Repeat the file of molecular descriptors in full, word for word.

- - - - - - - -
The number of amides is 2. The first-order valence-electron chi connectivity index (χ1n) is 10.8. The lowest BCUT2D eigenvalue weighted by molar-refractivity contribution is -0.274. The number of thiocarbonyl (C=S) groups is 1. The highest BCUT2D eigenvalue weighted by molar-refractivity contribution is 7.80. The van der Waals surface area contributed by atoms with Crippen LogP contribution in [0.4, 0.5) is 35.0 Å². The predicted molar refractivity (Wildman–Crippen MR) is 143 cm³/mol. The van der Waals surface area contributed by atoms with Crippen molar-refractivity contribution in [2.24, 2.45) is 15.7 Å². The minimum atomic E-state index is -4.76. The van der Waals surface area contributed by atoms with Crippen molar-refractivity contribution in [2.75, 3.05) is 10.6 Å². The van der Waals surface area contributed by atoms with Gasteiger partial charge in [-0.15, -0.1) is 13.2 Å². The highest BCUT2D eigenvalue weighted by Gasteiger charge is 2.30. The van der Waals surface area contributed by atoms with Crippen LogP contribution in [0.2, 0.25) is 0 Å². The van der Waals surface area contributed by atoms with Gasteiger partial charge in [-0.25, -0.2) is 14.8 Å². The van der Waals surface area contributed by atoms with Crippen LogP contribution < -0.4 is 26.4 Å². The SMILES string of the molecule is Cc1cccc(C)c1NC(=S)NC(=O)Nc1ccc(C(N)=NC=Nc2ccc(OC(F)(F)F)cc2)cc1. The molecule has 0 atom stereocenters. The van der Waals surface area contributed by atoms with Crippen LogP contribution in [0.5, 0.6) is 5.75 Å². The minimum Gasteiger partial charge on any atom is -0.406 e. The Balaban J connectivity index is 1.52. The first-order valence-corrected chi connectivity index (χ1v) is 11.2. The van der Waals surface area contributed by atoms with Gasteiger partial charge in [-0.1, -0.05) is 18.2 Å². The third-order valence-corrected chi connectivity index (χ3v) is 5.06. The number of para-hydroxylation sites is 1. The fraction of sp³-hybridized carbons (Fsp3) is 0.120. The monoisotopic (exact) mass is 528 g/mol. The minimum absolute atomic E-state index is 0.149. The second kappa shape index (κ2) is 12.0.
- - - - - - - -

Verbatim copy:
The number of amides is 2. The first-order valence-electron chi connectivity index (χ1n) is 10.8. The lowest BCUT2D eigenvalue weighted by molar-refractivity contribution is -0.274. The number of thiocarbonyl (C=S) groups is 1. The highest BCUT2D eigenvalue weighted by molar-refractivity contribution is 7.80. The van der Waals surface area contributed by atoms with Crippen LogP contribution in [0.4, 0.5) is 35.0 Å². The predicted molar refractivity (Wildman–Crippen MR) is 143 cm³/mol. The van der Waals surface area contributed by atoms with Crippen molar-refractivity contribution in [2.24, 2.45) is 15.7 Å². The minimum atomic E-state index is -4.76. The van der Waals surface area contributed by atoms with Crippen molar-refractivity contribution in [2.75, 3.05) is 10.6 Å². The van der Waals surface area contributed by atoms with Gasteiger partial charge in [-0.15, -0.1) is 13.2 Å². The highest BCUT2D eigenvalue weighted by Gasteiger charge is 2.30. The van der Waals surface area contributed by atoms with Crippen LogP contribution in [0.2, 0.25) is 0 Å². The van der Waals surface area contributed by atoms with Gasteiger partial charge in [-0.25, -0.2) is 14.8 Å². The van der Waals surface area contributed by atoms with Crippen LogP contribution < -0.4 is 26.4 Å². The SMILES string of the molecule is Cc1cccc(C)c1NC(=S)NC(=O)Nc1ccc(C(N)=NC=Nc2ccc(OC(F)(F)F)cc2)cc1. The molecule has 0 atom stereocenters. The van der Waals surface area contributed by atoms with Crippen LogP contribution in [0.5, 0.6) is 5.75 Å². The minimum Gasteiger partial charge on any atom is -0.406 e. The Balaban J connectivity index is 1.52. The first-order valence-corrected chi connectivity index (χ1v) is 11.2. The van der Waals surface area contributed by atoms with Gasteiger partial charge in [-0.1, -0.05) is 18.2 Å². The third-order valence-corrected chi connectivity index (χ3v) is 5.06. The number of para-hydroxylation sites is 1. The fraction of sp³-hybridized carbons (Fsp3) is 0.120. The monoisotopic (exact) mass is 528 g/mol. The minimum absolute atomic E-state index is 0.149. The second kappa shape index (κ2) is 12.0.